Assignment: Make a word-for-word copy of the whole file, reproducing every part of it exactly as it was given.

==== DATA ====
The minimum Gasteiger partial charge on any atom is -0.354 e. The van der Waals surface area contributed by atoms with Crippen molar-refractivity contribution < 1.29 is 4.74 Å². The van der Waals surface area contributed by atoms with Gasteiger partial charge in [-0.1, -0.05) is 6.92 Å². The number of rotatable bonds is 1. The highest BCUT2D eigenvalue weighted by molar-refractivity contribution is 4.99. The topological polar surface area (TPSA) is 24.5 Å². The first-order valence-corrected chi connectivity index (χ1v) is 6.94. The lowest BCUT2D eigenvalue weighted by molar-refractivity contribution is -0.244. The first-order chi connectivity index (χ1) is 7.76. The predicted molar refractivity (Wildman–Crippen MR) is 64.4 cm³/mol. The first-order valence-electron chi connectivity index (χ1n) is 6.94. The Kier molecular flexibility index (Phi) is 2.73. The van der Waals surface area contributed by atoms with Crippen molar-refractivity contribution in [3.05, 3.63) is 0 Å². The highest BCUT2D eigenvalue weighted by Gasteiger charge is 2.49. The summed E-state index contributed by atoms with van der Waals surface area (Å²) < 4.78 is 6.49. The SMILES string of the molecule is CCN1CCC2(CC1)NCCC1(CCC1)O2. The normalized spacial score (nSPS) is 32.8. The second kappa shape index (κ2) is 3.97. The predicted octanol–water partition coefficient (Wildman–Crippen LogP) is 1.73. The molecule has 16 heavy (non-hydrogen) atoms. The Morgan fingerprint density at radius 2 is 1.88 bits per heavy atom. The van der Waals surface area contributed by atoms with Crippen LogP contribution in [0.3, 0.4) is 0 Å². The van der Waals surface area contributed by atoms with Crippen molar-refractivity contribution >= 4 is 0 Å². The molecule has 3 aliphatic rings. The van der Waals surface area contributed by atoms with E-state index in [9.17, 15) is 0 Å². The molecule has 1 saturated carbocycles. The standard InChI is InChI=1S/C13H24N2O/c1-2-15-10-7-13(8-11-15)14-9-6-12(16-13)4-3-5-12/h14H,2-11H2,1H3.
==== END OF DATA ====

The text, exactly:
The minimum Gasteiger partial charge on any atom is -0.354 e. The van der Waals surface area contributed by atoms with Crippen molar-refractivity contribution < 1.29 is 4.74 Å². The van der Waals surface area contributed by atoms with Gasteiger partial charge in [-0.1, -0.05) is 6.92 Å². The number of rotatable bonds is 1. The highest BCUT2D eigenvalue weighted by molar-refractivity contribution is 4.99. The topological polar surface area (TPSA) is 24.5 Å². The first-order valence-corrected chi connectivity index (χ1v) is 6.94. The lowest BCUT2D eigenvalue weighted by molar-refractivity contribution is -0.244. The first-order chi connectivity index (χ1) is 7.76. The predicted molar refractivity (Wildman–Crippen MR) is 64.4 cm³/mol. The first-order valence-electron chi connectivity index (χ1n) is 6.94. The Kier molecular flexibility index (Phi) is 2.73. The van der Waals surface area contributed by atoms with Crippen molar-refractivity contribution in [3.05, 3.63) is 0 Å². The highest BCUT2D eigenvalue weighted by Gasteiger charge is 2.49. The summed E-state index contributed by atoms with van der Waals surface area (Å²) < 4.78 is 6.49. The SMILES string of the molecule is CCN1CCC2(CC1)NCCC1(CCC1)O2. The normalized spacial score (nSPS) is 32.8. The second kappa shape index (κ2) is 3.97. The predicted octanol–water partition coefficient (Wildman–Crippen LogP) is 1.73. The molecule has 16 heavy (non-hydrogen) atoms. The Morgan fingerprint density at radius 2 is 1.88 bits per heavy atom. The van der Waals surface area contributed by atoms with Crippen LogP contribution in [0.3, 0.4) is 0 Å². The van der Waals surface area contributed by atoms with Crippen molar-refractivity contribution >= 4 is 0 Å². The molecule has 3 aliphatic rings. The van der Waals surface area contributed by atoms with E-state index in [9.17, 15) is 0 Å². The molecule has 1 saturated carbocycles. The standard InChI is InChI=1S/C13H24N2O/c1-2-15-10-7-13(8-11-15)14-9-6-12(16-13)4-3-5-12/h14H,2-11H2,1H3.